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Laden Was Cash Strapped In His Final Days, Says ISI

Islamabad, May 7 : Pakistan's military paints a different picture than the United States of Osama bin Laden's final days: far from the terror mastermind still trying to strike America, he's seen as an aging
PTI May 07, 2011 15:18 IST

Islamabad, May 7 : Pakistan's military paints a different picture than the United States of Osama bin Laden's final days: far from the terror mastermind still trying to strike America, he's seen as an aging terrorist hiding in barren rooms, short of money and struggling to maintain his grip on al Qaeda, according to a Dawn report.

But the CIA is saying he was in touch with key members of al Qaeda, playing a strong role in planning and directing attacks by al Qaeda and its affiliates in Yemen and Somalia, senior US officials said Friday, citing documents found during the Monday morning raid in which bin Laden was killed.

Three of bin Laden's wives were living with him in the compound and are being interrogated by Pakistani authorities, who took them into custody after Monday's raid, along with 13 children, eight of them bin Laden's.

Their accounts could help shed light on the US military operation that killed the al Qaeda leader and reveal how he was able to avoid capture for nearly 10 years.

The official did not indicate whether bin Laden was with her the whole time, a period in which the Pakistani military says the al Qaeda chief's influence and financial status eroded.

Disputes over money between bin Laden and his No. 2, Ayman al-Zawahri, led the group to split into two factions five or six years ago, with the larger faction controlled by al-Zawahri, according to two senior Pakistani military officials.

Bin Laden was ”cash strapped” in his final days, they said.

The officers spoke to a small group of Pakistani reporters late Thursday, and their comments were confirmed for The Associated Press by another top military official, speaking on condition of anonymity because of the sensitivity of the issues.

The officer didn't provide details or say how his agency knew about bin Laden's financial situation or the split with his deputy.

One of the wives, identified as Yemeni-born Amal Ahmed Abdullfattah, told interrogators she had been staying in bin Laden's hideout since 2006 and never left the upper floors of the large but sparsely furnished building, said a Pakistani intelligence official, speaking on condition of anonymity in line with the agency's policy.

The image coming out of Washington based on information seized from bin Laden's compound was far different.It shows that bin Laden was a lot more involved in directing al Qaeda personnel and operations than sometimes thought over the last decade, officials said.

And it suggests bin Laden was ”giving strategic direction” to al Qaeda affiliates in Somalia and Yemen, one defense official said.US counterterrorism officials have long debated how big a role bin Laden and core al Qaeda leaders were playing in the attacks launched by affiliated terror groups, particularly al Qaeda in the Arabian Peninsula, which is based in Yemen, and al-Shabab in Somalia.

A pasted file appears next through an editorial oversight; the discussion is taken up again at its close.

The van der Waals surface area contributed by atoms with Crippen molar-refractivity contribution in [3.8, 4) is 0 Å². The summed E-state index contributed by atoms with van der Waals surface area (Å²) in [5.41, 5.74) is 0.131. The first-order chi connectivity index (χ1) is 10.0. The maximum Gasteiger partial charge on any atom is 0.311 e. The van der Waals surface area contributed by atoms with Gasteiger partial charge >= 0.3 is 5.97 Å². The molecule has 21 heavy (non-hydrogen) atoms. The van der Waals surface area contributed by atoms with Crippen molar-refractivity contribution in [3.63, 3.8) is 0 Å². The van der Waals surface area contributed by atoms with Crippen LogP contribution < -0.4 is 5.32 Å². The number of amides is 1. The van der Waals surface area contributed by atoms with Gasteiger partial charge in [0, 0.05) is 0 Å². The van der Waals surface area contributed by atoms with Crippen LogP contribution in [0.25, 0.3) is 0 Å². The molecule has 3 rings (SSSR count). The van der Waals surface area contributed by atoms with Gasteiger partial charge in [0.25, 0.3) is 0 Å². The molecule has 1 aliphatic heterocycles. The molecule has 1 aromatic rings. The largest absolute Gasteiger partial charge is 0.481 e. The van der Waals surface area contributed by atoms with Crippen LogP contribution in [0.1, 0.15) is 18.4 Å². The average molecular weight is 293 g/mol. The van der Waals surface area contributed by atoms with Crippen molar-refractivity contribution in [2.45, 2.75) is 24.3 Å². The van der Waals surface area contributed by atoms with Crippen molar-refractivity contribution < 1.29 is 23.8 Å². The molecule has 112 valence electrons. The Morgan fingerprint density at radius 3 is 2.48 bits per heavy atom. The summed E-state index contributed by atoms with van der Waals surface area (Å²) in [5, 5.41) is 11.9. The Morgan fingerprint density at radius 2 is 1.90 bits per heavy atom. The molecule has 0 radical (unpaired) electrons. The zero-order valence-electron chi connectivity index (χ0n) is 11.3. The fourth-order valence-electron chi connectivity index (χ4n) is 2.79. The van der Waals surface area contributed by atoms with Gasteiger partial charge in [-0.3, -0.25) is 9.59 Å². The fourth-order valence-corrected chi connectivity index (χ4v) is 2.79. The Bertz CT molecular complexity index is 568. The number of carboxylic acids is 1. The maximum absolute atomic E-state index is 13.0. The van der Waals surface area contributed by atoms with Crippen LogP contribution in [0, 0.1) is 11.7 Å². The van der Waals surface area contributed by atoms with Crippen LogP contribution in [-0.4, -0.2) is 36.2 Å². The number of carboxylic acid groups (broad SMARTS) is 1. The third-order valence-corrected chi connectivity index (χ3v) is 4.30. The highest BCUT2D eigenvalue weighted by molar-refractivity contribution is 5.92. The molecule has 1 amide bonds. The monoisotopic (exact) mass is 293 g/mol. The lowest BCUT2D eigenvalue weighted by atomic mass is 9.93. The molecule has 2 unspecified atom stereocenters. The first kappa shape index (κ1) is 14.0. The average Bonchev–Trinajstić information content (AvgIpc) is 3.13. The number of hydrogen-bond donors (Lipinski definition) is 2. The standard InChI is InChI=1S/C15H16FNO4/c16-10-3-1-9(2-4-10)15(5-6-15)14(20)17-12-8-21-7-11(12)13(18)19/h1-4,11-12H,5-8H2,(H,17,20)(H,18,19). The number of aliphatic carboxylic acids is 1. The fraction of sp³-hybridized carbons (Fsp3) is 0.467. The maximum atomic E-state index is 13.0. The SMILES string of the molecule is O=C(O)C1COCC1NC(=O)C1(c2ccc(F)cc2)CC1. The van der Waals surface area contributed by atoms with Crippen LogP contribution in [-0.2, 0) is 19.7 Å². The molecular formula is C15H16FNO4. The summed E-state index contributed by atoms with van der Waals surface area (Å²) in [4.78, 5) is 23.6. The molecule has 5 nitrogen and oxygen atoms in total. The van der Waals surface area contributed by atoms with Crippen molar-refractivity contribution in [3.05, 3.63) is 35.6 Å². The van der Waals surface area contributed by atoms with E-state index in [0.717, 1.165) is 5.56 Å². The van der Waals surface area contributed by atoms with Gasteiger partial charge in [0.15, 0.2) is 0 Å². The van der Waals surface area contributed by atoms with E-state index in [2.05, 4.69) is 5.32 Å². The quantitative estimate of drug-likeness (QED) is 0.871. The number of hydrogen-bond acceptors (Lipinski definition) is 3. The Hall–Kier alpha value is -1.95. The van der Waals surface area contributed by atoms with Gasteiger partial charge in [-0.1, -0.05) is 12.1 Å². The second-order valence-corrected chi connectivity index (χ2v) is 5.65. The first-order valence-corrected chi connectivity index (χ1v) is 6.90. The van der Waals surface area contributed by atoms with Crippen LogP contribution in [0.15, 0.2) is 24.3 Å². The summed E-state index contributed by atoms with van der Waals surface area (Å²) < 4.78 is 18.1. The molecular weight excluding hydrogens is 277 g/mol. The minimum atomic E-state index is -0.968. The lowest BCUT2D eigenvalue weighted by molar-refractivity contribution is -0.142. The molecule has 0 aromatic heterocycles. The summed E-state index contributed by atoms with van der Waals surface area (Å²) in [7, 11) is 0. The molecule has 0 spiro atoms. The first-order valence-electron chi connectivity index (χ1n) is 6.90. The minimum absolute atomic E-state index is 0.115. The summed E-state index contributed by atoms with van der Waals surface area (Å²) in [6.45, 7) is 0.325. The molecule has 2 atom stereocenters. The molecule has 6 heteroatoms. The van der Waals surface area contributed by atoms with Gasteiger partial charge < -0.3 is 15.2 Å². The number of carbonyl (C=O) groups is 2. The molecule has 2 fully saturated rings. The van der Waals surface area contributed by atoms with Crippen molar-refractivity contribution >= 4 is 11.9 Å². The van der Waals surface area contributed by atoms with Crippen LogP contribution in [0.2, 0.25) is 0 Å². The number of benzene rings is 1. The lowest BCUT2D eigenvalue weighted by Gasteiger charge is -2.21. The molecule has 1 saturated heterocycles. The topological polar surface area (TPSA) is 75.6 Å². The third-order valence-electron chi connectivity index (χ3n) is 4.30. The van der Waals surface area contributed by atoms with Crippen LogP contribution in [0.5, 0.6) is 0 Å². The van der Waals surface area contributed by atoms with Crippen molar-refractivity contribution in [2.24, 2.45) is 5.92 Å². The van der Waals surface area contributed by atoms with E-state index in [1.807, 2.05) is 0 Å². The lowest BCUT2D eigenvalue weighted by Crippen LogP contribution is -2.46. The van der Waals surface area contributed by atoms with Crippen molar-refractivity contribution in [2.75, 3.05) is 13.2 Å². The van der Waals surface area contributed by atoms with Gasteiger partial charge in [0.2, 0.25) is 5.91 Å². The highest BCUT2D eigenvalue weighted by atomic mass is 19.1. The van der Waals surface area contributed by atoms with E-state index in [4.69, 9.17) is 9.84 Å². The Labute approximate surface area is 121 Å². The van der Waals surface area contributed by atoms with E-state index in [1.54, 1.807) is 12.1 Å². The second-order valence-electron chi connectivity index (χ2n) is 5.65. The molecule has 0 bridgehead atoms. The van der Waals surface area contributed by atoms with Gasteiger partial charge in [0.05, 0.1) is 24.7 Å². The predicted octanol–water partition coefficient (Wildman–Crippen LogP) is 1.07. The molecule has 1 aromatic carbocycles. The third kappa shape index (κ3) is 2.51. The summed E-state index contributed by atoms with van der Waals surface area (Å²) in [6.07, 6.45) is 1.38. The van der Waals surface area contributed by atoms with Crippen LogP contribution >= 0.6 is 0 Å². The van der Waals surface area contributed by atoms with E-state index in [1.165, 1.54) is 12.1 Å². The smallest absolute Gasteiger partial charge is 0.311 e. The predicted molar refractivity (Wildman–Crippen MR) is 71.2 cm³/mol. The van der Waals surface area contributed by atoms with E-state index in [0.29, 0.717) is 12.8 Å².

Bin Laden's first priority, an official said, was his own security. But the data shows that he was far more active in providing guidance and telling affiliated groups in Yemen and Somalia what they should or should not be doing.

The officials spoke on condition of anonymity to discuss sensitive material.The confiscated materials revealed al Qaeda plans for derailing an American train on the upcoming 10th anniversary of the Sept. 11 attacks, US counterterrorism officials say.

They believe the plot, which seemed to be formulated in February 2010, was only in the initial planning stages, and there was no recent intelligence about any active plan for such an attack.

The FBI and Homeland Security issued an intelligence bulletin with details of the plan to law enforcement around the country. The bulletin, marked ”for official use only,” was obtained by the AP.Already tense military and intelligence relations between the US and Pakistan have been further strained by the raid that killed bin Laden.

Both countries have an interest in their version of bin Laden's hidden lifeA weak bin Laden would make Pakistan's failure to unearth his hiding place in Abbottabad, a military town just two-and-a-half hours' drive from the capital, seem less of a glaring embarrassment, while a menacing bin Laden would make the US Navy SEAL raid that killed him a greater triumph.

The proximity of the al Qaeda chief's hideout to an elite military academy and the Pakistani capital has raised suspicions in Washington that bin Laden may have been protected by Pakistani security forces while on the run.Pakistani officials have denied sheltering him and have criticized the US operation as a violation of their country's sovereignty.

Pakistan's army, a key US ally in the Afghan war, threatened on Thursday to review cooperation with Washington if it stages any more attacks like the one that killed bin Laden. The army is considered the strongest institution in Pakistan, but its reputation has taken a beating in the wake of the raid. AP

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